Home News & Stories Between migration deals and a little joy


25 Mar

On March 17, the European Union signed an agreement with Egypt. In exchange for Egypt's commitment to prevent people from fleeing to Europe, the country will receive over 7 billion euros in support over the next few years. 7 billion euros of European money for a dictatorial regime that acts against the European values of democracy and human rights in every possible way. And all to prevent people on the move - from Gaza and Sudan, among others - from coming to Europe in search of the protection they so desperately need.

It is cynical that such amounts of money are released without blinking an eye for deals with countries that we know with certainty violate human rights in the most terrible ways. While the reception and protection of people on the move in Europe is seriously lacking, and the lack of capacity we keep talking about – “but we cannot take everyone in, can we?” – is solely a matter of political will and, indeed, the proper investment of resources.

Meanwhile, in the camps on the Greek islands, the overcrowding is decreasing somewhat as many people have been transferred to the Greek mainland. Nevertheless, the number of patients we see daily in our clinic remains as high as ever. During my visit to Lesvos in late February, the camp manager told me with some pride that it was almost certain that there will be hot water again next winter. Next winter! This is how low the bar is: it is now completely acceptable for thousands of people, after a winter without even a drop of hot water, to have to endure this for at least another six months.

But the camp management is also doing its job against the grain: there is hardly any budget available. The camp is visibly deteriorating. People are living in conditions that are shameful. The dependency on what humanitarian organisations offer in terms of support is high. This definitely goes for health care: without the care we provide, supported by a few other organizations, almost nothing remains.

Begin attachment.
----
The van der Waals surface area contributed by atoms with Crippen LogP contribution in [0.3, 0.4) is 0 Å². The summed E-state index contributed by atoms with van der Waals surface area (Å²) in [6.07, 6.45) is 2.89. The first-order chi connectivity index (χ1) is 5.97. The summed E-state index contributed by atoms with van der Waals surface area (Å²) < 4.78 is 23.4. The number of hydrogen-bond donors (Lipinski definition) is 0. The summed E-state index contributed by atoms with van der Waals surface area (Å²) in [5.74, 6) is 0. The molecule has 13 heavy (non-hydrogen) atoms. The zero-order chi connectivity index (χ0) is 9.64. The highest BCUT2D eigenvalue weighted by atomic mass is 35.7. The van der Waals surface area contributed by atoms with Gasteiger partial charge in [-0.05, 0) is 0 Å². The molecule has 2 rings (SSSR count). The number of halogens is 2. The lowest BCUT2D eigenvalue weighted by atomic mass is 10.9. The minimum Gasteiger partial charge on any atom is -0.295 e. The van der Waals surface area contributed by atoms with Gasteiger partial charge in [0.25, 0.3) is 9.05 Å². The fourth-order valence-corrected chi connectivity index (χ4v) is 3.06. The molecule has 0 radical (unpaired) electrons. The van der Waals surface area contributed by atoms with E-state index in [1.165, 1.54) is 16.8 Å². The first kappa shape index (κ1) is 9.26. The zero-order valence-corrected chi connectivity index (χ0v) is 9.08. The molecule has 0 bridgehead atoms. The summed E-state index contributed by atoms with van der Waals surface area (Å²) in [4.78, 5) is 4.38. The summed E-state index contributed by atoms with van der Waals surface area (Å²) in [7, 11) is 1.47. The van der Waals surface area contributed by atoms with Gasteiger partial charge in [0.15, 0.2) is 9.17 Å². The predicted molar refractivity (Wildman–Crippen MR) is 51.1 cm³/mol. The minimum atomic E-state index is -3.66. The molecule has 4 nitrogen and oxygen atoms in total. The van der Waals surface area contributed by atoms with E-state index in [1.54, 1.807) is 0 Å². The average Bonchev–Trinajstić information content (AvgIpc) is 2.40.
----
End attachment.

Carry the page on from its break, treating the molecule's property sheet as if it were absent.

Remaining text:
A little joy

Meanwhile, some small but positive developments: we were able to replace the tent, which is part of our clinic and serves as a waiting and triage area, with a beautiful new tent; a gift from a partner organisation. Hugely appreciated, as the old tent was in dire need of major maintenance. Our fantastic team on site, with united efforts, took down the old tent, set up the new one and beautifully refurbished the interior space; all without interrupting the care we provide. In the midst of a situation that sometimes seems hopeless, it is good to also focus on the small things: the care we are able to provide to people who so desperately need it and the safe space that our clinic is in the camp – a space which is now a bit more beautiful and pleasant. Patients and our team are feeling a little happier in the now bright space. The weather is milder, which makes everything seem a little less grim, and we are getting ourselves and the clinic ready for summer. Just a little longer and the pouring rain and wind make way for the blistering heat against which we must provide shelter.

As more people are being transferred to the mainland, we are scaling down the psychosocial care we provide in inner-city Athens and are orienting ourselves to providing care to people staying in the refugee camps in and around Athens. Here, too, there is an increasing lack of care, especially psychological and social care. We are doing so in coordination with partner organisations so that together, with the limited resources and organisations available, we can provide the best possible care to people who so desperately need it.

None of this would be possible without our amazing team, with so many skilled and professional volunteers, who not only work with their heads and hands, but also with their hearts. And together with you, our committed supporters and donors. Many, many thanks for your continued support and commitment!

Keep engaging, keep giving, keep listening to your hearts, 

Esther Vonk


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